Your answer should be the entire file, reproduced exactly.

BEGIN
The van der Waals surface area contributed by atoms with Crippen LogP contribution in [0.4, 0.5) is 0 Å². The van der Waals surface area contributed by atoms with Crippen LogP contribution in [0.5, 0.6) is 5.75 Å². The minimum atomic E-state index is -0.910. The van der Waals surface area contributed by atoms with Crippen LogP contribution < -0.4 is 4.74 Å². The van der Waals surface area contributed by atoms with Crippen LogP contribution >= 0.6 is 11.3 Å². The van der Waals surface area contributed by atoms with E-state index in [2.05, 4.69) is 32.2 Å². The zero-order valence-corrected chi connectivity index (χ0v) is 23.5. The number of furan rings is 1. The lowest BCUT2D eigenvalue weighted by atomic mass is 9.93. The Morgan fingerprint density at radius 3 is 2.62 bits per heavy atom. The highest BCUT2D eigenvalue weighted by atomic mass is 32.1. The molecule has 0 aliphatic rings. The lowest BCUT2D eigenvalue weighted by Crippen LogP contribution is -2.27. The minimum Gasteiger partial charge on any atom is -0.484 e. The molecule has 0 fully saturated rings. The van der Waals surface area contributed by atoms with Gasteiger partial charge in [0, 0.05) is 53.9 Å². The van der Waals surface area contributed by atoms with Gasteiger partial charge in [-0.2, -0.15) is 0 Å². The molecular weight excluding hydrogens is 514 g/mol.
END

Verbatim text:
The van der Waals surface area contributed by atoms with Crippen LogP contribution in [0.4, 0.5) is 0 Å². The van der Waals surface area contributed by atoms with Crippen LogP contribution in [0.5, 0.6) is 5.75 Å². The minimum atomic E-state index is -0.910. The van der Waals surface area contributed by atoms with Crippen LogP contribution < -0.4 is 4.74 Å². The van der Waals surface area contributed by atoms with Crippen LogP contribution >= 0.6 is 11.3 Å². The van der Waals surface area contributed by atoms with E-state index in [2.05, 4.69) is 32.2 Å². The zero-order valence-corrected chi connectivity index (χ0v) is 23.5. The number of furan rings is 1. The lowest BCUT2D eigenvalue weighted by atomic mass is 9.93. The Morgan fingerprint density at radius 3 is 2.62 bits per heavy atom. The highest BCUT2D eigenvalue weighted by atomic mass is 32.1. The molecule has 0 aliphatic rings. The lowest BCUT2D eigenvalue weighted by Crippen LogP contribution is -2.27. The minimum Gasteiger partial charge on any atom is -0.484 e. The molecule has 0 fully saturated rings. The van der Waals surface area contributed by atoms with Gasteiger partial charge in [0, 0.05) is 53.9 Å². The van der Waals surface area contributed by atoms with Gasteiger partial charge in [-0.2, -0.15) is 0 Å². The molecular weight excluding hydrogens is 514 g/mol.